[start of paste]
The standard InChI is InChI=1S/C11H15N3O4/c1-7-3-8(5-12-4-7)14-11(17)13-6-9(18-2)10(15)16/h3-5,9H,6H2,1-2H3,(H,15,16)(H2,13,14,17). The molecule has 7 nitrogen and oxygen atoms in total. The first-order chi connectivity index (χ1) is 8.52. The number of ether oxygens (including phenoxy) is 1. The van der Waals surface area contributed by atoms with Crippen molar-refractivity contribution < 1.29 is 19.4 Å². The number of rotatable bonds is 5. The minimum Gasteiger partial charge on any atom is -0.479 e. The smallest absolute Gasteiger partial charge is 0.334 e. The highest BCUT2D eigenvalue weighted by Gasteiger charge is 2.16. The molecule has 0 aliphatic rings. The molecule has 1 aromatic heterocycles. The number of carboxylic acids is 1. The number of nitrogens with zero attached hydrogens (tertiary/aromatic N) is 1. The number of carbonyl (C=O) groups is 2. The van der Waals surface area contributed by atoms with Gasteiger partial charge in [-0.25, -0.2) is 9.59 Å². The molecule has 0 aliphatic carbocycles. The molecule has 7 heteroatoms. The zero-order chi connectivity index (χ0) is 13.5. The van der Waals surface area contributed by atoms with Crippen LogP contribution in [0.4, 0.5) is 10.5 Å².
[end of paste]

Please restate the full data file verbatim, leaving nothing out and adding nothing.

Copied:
The standard InChI is InChI=1S/C11H15N3O4/c1-7-3-8(5-12-4-7)14-11(17)13-6-9(18-2)10(15)16/h3-5,9H,6H2,1-2H3,(H,15,16)(H2,13,14,17). The molecule has 7 nitrogen and oxygen atoms in total. The first-order chi connectivity index (χ1) is 8.52. The number of ether oxygens (including phenoxy) is 1. The van der Waals surface area contributed by atoms with Crippen molar-refractivity contribution < 1.29 is 19.4 Å². The number of rotatable bonds is 5. The minimum Gasteiger partial charge on any atom is -0.479 e. The smallest absolute Gasteiger partial charge is 0.334 e. The highest BCUT2D eigenvalue weighted by Gasteiger charge is 2.16. The molecule has 0 aliphatic rings. The molecule has 1 aromatic heterocycles. The number of carboxylic acids is 1. The number of nitrogens with zero attached hydrogens (tertiary/aromatic N) is 1. The number of carbonyl (C=O) groups is 2. The van der Waals surface area contributed by atoms with Gasteiger partial charge in [-0.25, -0.2) is 9.59 Å². The molecule has 0 aliphatic carbocycles. The molecule has 7 heteroatoms. The zero-order chi connectivity index (χ0) is 13.5. The van der Waals surface area contributed by atoms with Crippen LogP contribution in [0.4, 0.5) is 10.5 Å².